A “band-aid” fix for overclocking a Barton Mobile XP processor on an ABIT NF7-S2G motherboard.

I'm posting a reply to this long seemingly dead thread because it came up first for me on a search for overclocking an S2G with Barton mobile processor - in fact, it was the only real posting I found on the matter. Hopefully, somebody else may find this helpful before they fleabay or otherwise toss their S2G in disgust.

I was making a cheap server and didn't need SoundStorm, or the back-panel ports this board is missing and thought it would serve the purpose. I've made lots of NF7-S (2.0) machines, and a few other NF7 series machines and was always really happy with them. Not so with this board.

I purchased it and a mobile Barton 2500+, planning to overclock it as always, but this board will not allow multiplier changes. The best I was able to do was to bump the FSB to 200Mhz (a little more, actually, but you get the point), getting a whopping 200x6=1.2Ghz processor out of it. NOT acceptable! I've got several Barton 2500+'s working at over 2.5Ghz on air, and 1.2Ghz just won't do.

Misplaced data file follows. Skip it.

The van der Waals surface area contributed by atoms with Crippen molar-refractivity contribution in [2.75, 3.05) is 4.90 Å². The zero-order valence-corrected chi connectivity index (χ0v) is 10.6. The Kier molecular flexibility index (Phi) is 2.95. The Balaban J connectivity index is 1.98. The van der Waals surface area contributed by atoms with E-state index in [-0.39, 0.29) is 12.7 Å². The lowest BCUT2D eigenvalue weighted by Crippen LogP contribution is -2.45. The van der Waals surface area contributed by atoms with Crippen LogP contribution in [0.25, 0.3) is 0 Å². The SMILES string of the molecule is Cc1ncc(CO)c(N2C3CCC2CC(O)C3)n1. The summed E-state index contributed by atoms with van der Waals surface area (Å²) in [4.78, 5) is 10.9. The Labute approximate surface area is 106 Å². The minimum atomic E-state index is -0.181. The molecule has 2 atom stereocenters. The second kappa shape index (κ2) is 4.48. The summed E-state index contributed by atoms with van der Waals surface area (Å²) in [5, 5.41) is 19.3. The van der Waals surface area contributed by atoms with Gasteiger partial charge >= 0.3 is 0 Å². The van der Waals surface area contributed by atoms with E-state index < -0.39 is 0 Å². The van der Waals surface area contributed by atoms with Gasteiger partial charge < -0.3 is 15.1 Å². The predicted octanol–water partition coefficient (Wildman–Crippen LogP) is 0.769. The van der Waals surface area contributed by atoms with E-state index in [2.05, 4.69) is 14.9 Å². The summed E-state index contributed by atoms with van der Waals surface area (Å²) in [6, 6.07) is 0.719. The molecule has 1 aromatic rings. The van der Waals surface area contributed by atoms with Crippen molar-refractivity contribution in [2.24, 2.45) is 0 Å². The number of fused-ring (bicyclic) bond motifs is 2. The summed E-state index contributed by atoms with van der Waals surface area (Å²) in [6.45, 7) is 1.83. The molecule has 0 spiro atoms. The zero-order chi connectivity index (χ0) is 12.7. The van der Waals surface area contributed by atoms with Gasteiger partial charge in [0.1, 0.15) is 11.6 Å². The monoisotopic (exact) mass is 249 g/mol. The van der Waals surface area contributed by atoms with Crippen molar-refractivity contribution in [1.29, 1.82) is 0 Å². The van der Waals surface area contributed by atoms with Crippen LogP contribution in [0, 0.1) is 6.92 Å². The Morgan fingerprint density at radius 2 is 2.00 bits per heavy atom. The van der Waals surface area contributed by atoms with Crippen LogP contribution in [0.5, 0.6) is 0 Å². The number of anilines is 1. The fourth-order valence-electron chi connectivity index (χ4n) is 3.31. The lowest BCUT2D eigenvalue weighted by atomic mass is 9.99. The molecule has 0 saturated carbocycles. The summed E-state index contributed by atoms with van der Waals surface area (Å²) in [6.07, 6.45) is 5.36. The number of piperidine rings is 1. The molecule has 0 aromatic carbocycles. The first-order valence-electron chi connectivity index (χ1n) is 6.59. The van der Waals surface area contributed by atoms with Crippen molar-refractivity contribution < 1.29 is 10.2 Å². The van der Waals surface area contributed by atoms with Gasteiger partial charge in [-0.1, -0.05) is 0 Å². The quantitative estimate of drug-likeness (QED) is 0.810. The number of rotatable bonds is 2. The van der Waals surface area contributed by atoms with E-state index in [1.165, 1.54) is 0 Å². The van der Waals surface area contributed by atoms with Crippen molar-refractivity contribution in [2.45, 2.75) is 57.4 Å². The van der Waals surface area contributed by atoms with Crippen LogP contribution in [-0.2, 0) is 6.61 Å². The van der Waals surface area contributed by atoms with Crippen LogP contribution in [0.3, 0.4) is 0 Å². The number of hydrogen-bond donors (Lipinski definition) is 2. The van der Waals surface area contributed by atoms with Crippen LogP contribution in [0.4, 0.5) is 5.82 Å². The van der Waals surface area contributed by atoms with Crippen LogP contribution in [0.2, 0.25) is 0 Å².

Fortunately, there is a little fix that requires a tiny piece of wire and a steady hand, allowing higher speeds that will work on this board. It forces the minimum multiplier to 13x. For the 2500+, it will default to 14x. 14x166=2.3Ghz. Now we're talking! Once the 14x multiplier is enabled, you can stretch your mobile Barton in the S2G as far as you care to via FSB adjustment.

*** If done wrong, you may ruin your motherboard AND/OR processor.
*** Please, double check your work!
*** Standard disclaimers should be assumed beyond this point.


It's not a completely unknown modification, but isn't widely known either. Browse here or see below to see how it's done:
http://www.hwspirit.com/forum/viewtopic.php?t=57


For the wire, I took an old floppy drive cable, sliced one wire. The wire was composed of 8 little strands of wire, each barely the thickness of a hair. Total length was about 1/4 inch, bent into a "U" shape. With a small needle nose pliers, a good light and a steady hand, in 5 minutes I was at 2.3Ghz with my Barton 2500+ and NF7-S2G.


Image copied from hwspirit.com. Credits to them!